Iran’s manager Carlos Queiroz confronted a journalist at the end of a media conference after taking offense at politics once again dominating discourse ahead of Friday’s game with Wales. In an animated exchange, Queiroz suggested that his colleagues should ask similar questions, taking the extraordinary step of asking BBC journalist Shaimaa Khalil why England manager, Gareth Southgate, was spared questions about the war in Afghanistan.
During the press conference, Queiroz reiterated the importance of freedom of the press, but made it clear that he felt it was time other managers were questioned about broader issues in the world, saying it was “strange” that his rivals avoided such questions. He then tackled the BBC journalist before being ushered out of the room. “Why don’t you ask the other coaches?” Queiroz said. “Why don’t you ask Southgate, ‘What do you think of England and the United States that have left Afghanistan and all women alone?'”
Queiroz was unhappy that Khalil asked Iranian striker Mehdi Taremi if he had a message for those protesting against their government following the death of 22-year-old Mahsa Amini in police custody in September. Iran’s players did not sing their national anthem ahead of their 6-2 defeat to England on Monday in clear support for protesters.
Khalil asked Taremi: “Your fans are here cheering for you, your fans are at home cheering for you, there are also people on the streets, what is your message for protesters who are back on the streets in Iran?”
Taremi said the Iranian squad was under no pressure to sing the national anthem after suggestions they could face reprisals if they remain silent before kick-off against Wales on Friday and the US on Tuesday. Taremi later added, “I can’t change anything, thousands of other people like me can’t change anything.”
Queiroz was previously asked if it was “fair for the Western media and their journalists to keep asking Iranian footballers political questions?” The 69-year-old replied: “They have a right, the press has a right to ask the questions they understand are the right questions. We have the right to give the right answers. It’s just a matter of respecting each other.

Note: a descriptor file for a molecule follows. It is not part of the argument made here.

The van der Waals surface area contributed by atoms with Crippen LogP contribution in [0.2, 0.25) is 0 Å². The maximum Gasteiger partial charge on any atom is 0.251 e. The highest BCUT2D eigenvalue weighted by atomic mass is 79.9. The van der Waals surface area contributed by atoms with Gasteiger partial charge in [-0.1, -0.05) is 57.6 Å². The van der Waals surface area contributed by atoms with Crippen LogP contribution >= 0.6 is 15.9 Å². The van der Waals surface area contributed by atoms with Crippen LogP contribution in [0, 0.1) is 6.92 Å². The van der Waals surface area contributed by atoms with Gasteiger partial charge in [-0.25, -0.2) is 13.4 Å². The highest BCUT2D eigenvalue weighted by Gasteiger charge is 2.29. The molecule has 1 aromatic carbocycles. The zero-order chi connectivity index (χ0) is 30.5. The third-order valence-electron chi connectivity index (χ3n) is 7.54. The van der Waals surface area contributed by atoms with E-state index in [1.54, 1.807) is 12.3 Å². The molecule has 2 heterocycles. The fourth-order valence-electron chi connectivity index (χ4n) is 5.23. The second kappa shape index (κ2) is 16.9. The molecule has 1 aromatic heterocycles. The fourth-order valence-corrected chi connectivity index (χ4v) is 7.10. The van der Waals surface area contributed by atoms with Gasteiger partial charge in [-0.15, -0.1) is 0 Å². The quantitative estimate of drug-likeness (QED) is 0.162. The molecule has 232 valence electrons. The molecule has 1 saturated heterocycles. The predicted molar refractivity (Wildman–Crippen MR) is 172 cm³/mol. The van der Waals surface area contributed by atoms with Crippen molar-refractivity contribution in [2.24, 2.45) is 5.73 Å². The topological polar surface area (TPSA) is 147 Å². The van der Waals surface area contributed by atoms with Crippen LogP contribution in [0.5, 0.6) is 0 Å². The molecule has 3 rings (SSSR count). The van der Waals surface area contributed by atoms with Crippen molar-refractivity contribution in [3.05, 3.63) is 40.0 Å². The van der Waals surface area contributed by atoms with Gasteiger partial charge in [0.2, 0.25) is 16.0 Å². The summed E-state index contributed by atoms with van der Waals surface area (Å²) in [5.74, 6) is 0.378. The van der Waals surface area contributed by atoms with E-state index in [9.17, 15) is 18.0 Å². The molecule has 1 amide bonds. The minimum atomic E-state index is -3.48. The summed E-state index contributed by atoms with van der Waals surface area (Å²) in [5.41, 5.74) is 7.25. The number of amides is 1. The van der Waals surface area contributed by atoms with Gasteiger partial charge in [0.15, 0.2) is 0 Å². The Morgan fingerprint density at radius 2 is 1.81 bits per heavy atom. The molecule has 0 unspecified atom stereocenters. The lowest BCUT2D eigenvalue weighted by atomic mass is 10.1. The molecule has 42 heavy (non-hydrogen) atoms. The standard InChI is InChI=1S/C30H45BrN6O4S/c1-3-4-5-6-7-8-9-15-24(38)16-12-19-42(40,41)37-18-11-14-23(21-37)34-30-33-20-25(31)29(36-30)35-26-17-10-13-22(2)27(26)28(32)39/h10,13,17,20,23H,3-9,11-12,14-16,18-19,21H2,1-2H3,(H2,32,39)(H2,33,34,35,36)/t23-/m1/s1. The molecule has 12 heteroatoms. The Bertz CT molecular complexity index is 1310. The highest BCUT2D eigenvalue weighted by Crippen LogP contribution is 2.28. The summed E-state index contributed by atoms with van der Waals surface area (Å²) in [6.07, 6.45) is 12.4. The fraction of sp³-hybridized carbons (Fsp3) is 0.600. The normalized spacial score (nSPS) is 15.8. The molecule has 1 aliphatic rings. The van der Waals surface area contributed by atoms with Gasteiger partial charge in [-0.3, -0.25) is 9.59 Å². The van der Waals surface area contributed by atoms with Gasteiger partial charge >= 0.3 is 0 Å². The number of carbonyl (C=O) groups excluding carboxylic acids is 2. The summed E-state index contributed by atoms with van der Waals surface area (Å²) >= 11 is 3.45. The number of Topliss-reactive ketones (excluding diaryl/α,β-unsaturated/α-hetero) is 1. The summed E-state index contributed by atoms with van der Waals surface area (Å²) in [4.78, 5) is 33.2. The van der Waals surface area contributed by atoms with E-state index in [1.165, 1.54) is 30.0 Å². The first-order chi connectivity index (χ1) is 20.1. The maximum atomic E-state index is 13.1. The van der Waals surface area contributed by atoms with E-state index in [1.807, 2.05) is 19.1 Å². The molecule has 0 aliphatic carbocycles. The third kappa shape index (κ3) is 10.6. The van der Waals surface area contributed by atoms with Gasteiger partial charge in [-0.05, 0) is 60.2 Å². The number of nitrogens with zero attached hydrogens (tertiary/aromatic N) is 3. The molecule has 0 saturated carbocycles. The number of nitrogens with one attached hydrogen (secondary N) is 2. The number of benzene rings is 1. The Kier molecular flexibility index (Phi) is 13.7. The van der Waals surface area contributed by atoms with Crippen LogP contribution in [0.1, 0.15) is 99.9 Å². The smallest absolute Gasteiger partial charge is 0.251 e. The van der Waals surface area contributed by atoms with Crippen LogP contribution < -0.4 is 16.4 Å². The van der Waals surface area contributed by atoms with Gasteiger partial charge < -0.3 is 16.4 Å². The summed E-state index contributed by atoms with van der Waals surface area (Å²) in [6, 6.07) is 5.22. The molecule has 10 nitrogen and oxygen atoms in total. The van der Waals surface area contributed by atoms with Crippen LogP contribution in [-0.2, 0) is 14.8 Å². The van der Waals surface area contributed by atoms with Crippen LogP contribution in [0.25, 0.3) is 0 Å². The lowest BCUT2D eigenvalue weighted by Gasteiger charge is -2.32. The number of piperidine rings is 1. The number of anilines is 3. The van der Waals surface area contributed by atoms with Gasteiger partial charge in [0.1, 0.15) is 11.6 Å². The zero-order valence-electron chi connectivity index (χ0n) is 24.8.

“There is no problem for us with your question, whatever it is. It’s important that if we answer whatever we want, you should respect that too… There’s nothing wrong with the international press asking the questions they want. It is freedom of the press and we have the freedom to answer.”
Queiroz, who confirmed goalkeeper Alireza Beiranvand would not feature due to concussion protocols, said his players were desperate to focus on football. “Let them play the game,” he said. “This is what they want to do. Play for the people of Iran. Players are not the enemies of the supporters. To make sure that they are the only people who should give you answers about human problems around the world, you can I don’t think it’s fair. I think it’s time to ask other coaches and players about other problems in the world, and I think there are other problems in the world.”
On the football side, Queiroz repeatedly referred to Wales supporters as the Red Wall, describing the atmosphere they create akin to a “football party or show”, and gave special praise to Gareth Bale, who has finished to break Wales’ everything. men’s time record by winning his 110th international match against Iran. Queiroz admitted that Sir Alex Ferguson tried to sign Bale when the pair worked together at Manchester United.
“He is one of the best and at the moment he is not only the top player of the team, but also the character, the leader on the field when it comes to steering the stability of the team and controlling the pace of the game,” Queiroz said of the Wales captain. “He is a very intelligent player. I haven’t had the chance to work with him, despite the fact that he was one of those players at the time [at Manchester United] we tried to reel in. He is the image of ‘one team’.”
Bale, who made his Welsh senior debut against Trinidad & Tobago in 2006 aged 16, scored an 82nd-minute penalty to earn a point against the USA in their group opener on Monday, but know that a win against Iran is vital if they are to stand a chance. to advance to the last 16. “On a personal level it’s a great achievement, an honor to represent my country so many times, but it’s more important to try to get the win if we can and make it more special,” Bale said. “We won’t just watch England’s game and think it’s going to be a walkover just because England beat them 6-2, we’re not going to get sucked into that. It’s going to be a tough game.”
Bale said he hoped schoolchildren in Wales could watch their game for a “mini history lesson”. “Because Wales kicks off at 10am, if I were one of the teachers I would let them watch the game,” the 33-year-old said with a smile.
‘I hope they do. It’s a historic moment in Wales, for us to be at a World Cup. Some parents of kids I know all want to watch the game but don’t want to take them out of school, so I think a lot of schools will set up the game so they can cheer us on and get behind us. It’s a little history lesson and hopefully it will be a great opportunity for all of them.”